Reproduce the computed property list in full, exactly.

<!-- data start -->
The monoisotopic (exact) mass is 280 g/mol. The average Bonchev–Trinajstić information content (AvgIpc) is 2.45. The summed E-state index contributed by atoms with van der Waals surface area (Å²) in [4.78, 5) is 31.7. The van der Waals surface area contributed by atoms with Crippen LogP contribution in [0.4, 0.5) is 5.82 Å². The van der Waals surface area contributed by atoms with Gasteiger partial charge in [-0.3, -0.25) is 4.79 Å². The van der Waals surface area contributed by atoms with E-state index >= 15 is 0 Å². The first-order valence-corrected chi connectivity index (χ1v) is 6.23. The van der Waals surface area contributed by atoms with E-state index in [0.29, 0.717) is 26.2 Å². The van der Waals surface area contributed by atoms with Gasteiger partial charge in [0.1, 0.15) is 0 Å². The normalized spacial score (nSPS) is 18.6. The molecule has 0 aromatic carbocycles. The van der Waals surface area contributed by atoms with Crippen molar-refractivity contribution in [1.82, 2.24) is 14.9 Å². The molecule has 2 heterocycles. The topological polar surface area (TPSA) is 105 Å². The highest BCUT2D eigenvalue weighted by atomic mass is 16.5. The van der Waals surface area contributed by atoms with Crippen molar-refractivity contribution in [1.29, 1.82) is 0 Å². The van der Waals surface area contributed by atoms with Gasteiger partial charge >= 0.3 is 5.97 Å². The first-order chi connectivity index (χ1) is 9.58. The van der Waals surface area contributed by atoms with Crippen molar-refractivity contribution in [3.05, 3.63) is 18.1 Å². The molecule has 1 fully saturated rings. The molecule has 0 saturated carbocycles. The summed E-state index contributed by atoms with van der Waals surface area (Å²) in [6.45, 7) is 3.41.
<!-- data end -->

The monoisotopic (exact) mass is 280 g/mol. The average Bonchev–Trinajstić information content (AvgIpc) is 2.45. The summed E-state index contributed by atoms with van der Waals surface area (Å²) in [4.78, 5) is 31.7. The van der Waals surface area contributed by atoms with Crippen LogP contribution in [0.4, 0.5) is 5.82 Å². The van der Waals surface area contributed by atoms with Gasteiger partial charge in [-0.3, -0.25) is 4.79 Å². The van der Waals surface area contributed by atoms with E-state index >= 15 is 0 Å². The first-order valence-corrected chi connectivity index (χ1v) is 6.23. The van der Waals surface area contributed by atoms with E-state index in [0.29, 0.717) is 26.2 Å². The van der Waals surface area contributed by atoms with Gasteiger partial charge in [0.1, 0.15) is 0 Å². The normalized spacial score (nSPS) is 18.6. The molecule has 0 aromatic carbocycles. The van der Waals surface area contributed by atoms with Crippen molar-refractivity contribution in [1.82, 2.24) is 14.9 Å². The molecule has 2 heterocycles. The topological polar surface area (TPSA) is 105 Å². The highest BCUT2D eigenvalue weighted by atomic mass is 16.5. The van der Waals surface area contributed by atoms with Crippen molar-refractivity contribution in [1.29, 1.82) is 0 Å². The van der Waals surface area contributed by atoms with Gasteiger partial charge >= 0.3 is 5.97 Å². The first-order chi connectivity index (χ1) is 9.58. The van der Waals surface area contributed by atoms with Crippen molar-refractivity contribution in [3.05, 3.63) is 18.1 Å². The molecule has 1 fully saturated rings. The molecule has 0 saturated carbocycles. The summed E-state index contributed by atoms with van der Waals surface area (Å²) in [6.45, 7) is 3.41.